We are going to spending some time on the road, so we here at watermanatwork.com are in the market for a laptop computer that can handle the video and photo editing tasks as well as do a little bit of video gaming on the side. As always, price is a factor. If we had unlimited funds, the decision would be a lot easier, but we need to get the most bang for our bucks. As always, we pay for all of our gear just like you do, so our reviews and articles are not biased in any way. We build all of our own workstations, servers and desktop computers, but laptops are generally pretty limited when it comes to upgrades and customization, so you pretty much have to get the main components you want, like the CPU(processor) and GPU(graphics processor), out of the box. Some components can be upgraded, we’ll cover that as we go along.
We have a pretty good idea of what we would like to spend and the components we can get at that price point. Like most computer purchases, you’ll find computers with mostly the same specifications from different manufacturers. That’s where things like warranty, customer service and company reputation come into the picture. For this computer, we want to stay in the $1200USD range, give or take a few dollars. For sure we want an 7th Generation Intel Core i7-7700HQ Quad Core CPU. This powerful 2.8Ghz(3.8Ghz Turbo) processor will be able to handle all of our editing and gaming needs. It also has onboard graphics, but for our graphics, and especially gaming requirements, we want a dedicated graphics; a graphics processor separate from the main CPU. This will give us much better graphic quality. The best price/performance GPU for our needs is the NVIDIA GeForce GTX 1050Ti GPU with 4GB GDDR5 Video Memory. To go with the dedicated GPU, especially for our editing jobs, we want an IPS LCD display. There are cheaper LCD panels, but this is one place we don’t want to skimp. Things we would need are 16G of RAM minimum, a PCIe SSD for our operating system and at least one SSD or hard drive for storage. These components are usually upgradeable, but if we can get what we want from the manufacturer, that will save us money down the road. We’ll get into more details as we go along.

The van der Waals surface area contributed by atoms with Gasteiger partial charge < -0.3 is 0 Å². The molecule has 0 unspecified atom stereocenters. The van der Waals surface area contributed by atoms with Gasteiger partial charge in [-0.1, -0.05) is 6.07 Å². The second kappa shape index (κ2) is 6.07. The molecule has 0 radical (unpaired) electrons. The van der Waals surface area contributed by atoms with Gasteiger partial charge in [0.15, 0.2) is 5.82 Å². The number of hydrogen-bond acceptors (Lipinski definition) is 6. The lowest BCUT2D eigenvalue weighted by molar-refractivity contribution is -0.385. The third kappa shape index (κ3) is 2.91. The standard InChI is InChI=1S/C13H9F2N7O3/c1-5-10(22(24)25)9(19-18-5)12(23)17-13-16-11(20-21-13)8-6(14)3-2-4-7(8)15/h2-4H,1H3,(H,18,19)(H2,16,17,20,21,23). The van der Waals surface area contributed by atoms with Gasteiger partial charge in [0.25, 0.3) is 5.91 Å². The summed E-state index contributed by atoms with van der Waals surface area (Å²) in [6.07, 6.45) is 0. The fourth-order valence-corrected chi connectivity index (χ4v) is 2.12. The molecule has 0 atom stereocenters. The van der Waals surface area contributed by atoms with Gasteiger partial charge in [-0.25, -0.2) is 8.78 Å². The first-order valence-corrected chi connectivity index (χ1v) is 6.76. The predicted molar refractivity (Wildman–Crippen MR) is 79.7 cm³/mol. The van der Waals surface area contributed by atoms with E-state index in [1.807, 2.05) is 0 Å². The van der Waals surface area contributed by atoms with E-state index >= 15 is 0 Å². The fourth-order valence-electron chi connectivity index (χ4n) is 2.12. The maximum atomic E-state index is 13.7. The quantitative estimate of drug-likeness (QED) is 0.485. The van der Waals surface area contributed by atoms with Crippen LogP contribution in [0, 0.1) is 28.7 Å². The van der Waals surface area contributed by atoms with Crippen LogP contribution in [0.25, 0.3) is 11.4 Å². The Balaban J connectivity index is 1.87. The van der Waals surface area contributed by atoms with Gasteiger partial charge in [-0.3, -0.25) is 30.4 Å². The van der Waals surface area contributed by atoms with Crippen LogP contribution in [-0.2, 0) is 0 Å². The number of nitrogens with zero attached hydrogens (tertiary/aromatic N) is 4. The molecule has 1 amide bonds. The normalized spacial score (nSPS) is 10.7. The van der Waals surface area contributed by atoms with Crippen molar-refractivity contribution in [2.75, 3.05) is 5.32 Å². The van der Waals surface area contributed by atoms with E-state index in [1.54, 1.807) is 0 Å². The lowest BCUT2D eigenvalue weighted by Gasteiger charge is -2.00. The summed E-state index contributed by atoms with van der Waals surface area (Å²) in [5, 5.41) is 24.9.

A basic decision is should we go with a traditional mobile workstation or a recent newer line of consumer gaming computers? Mobile workstations are nice; powerful, durable and built for heavy duty work. They also come with a heavy duty price tag, probably close to double what we would like to spend. We are looking at a relatively new genre of laptop “gaming” computers. This type of computer has plenty of power necessary to run demanding computer games which means they have all the power needed for the 1920×1080 video editing and photo work we have. The downside of gaming computers is that they are not as durable as mobile workstations and the cooling may not be as good. Since we will be spending a lot of time traveling, we won’t be able to easily ship the computer back and forth for repairs, so reliability is one of the most important purchasing decisions. As with most computer purchases, it’s a price/performance/reliability trade off that usually causes a potential computer buyer to spend hours doing research trying to figure out which computer or component to purchase.
We’ve been looking around for awhile and have a couple laptops leading the pack for our hard earned money. The Dell Inspirion 15 7000 Gaming(7567) and the Sager NP6852 are the computers that seem to have everything we are looking for. Dell is one of the most well known computer brands while Sager is a laptop specialist popular with enthusiasts.